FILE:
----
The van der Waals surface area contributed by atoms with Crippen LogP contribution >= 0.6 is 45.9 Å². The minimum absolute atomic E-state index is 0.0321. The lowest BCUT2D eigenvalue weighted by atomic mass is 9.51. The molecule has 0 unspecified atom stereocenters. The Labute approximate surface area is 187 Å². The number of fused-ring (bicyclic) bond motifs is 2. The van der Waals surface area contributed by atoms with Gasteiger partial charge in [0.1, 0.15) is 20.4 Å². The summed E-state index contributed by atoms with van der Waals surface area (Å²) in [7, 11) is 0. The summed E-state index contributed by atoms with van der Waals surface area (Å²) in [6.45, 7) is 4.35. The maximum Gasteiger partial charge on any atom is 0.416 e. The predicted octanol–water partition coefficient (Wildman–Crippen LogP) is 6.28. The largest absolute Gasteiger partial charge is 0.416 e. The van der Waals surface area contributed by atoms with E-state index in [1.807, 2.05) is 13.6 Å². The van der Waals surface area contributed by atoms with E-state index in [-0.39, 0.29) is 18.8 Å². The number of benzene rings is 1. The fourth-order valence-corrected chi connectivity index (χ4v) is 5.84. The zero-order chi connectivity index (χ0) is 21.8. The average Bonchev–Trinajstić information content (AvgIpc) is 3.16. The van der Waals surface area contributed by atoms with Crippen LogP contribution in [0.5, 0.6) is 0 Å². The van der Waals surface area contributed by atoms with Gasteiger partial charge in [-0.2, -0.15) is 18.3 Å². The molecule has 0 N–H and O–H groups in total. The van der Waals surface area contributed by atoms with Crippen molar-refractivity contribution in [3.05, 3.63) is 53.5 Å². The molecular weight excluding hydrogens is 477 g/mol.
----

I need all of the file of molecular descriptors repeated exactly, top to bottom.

The van der Waals surface area contributed by atoms with Crippen LogP contribution >= 0.6 is 45.9 Å². The minimum absolute atomic E-state index is 0.0321. The lowest BCUT2D eigenvalue weighted by atomic mass is 9.51. The molecule has 0 unspecified atom stereocenters. The Labute approximate surface area is 187 Å². The number of fused-ring (bicyclic) bond motifs is 2. The van der Waals surface area contributed by atoms with Gasteiger partial charge in [0.1, 0.15) is 20.4 Å². The summed E-state index contributed by atoms with van der Waals surface area (Å²) in [7, 11) is 0. The summed E-state index contributed by atoms with van der Waals surface area (Å²) in [6.45, 7) is 4.35. The maximum Gasteiger partial charge on any atom is 0.416 e. The predicted octanol–water partition coefficient (Wildman–Crippen LogP) is 6.28. The largest absolute Gasteiger partial charge is 0.416 e. The van der Waals surface area contributed by atoms with E-state index in [1.807, 2.05) is 13.6 Å². The van der Waals surface area contributed by atoms with E-state index in [-0.39, 0.29) is 18.8 Å². The number of benzene rings is 1. The fourth-order valence-corrected chi connectivity index (χ4v) is 5.84. The zero-order chi connectivity index (χ0) is 21.8. The average Bonchev–Trinajstić information content (AvgIpc) is 3.16. The van der Waals surface area contributed by atoms with Crippen LogP contribution in [0.5, 0.6) is 0 Å². The van der Waals surface area contributed by atoms with Gasteiger partial charge in [-0.2, -0.15) is 18.3 Å². The molecule has 0 N–H and O–H groups in total. The van der Waals surface area contributed by atoms with Crippen molar-refractivity contribution in [3.05, 3.63) is 53.5 Å². The molecular weight excluding hydrogens is 477 g/mol.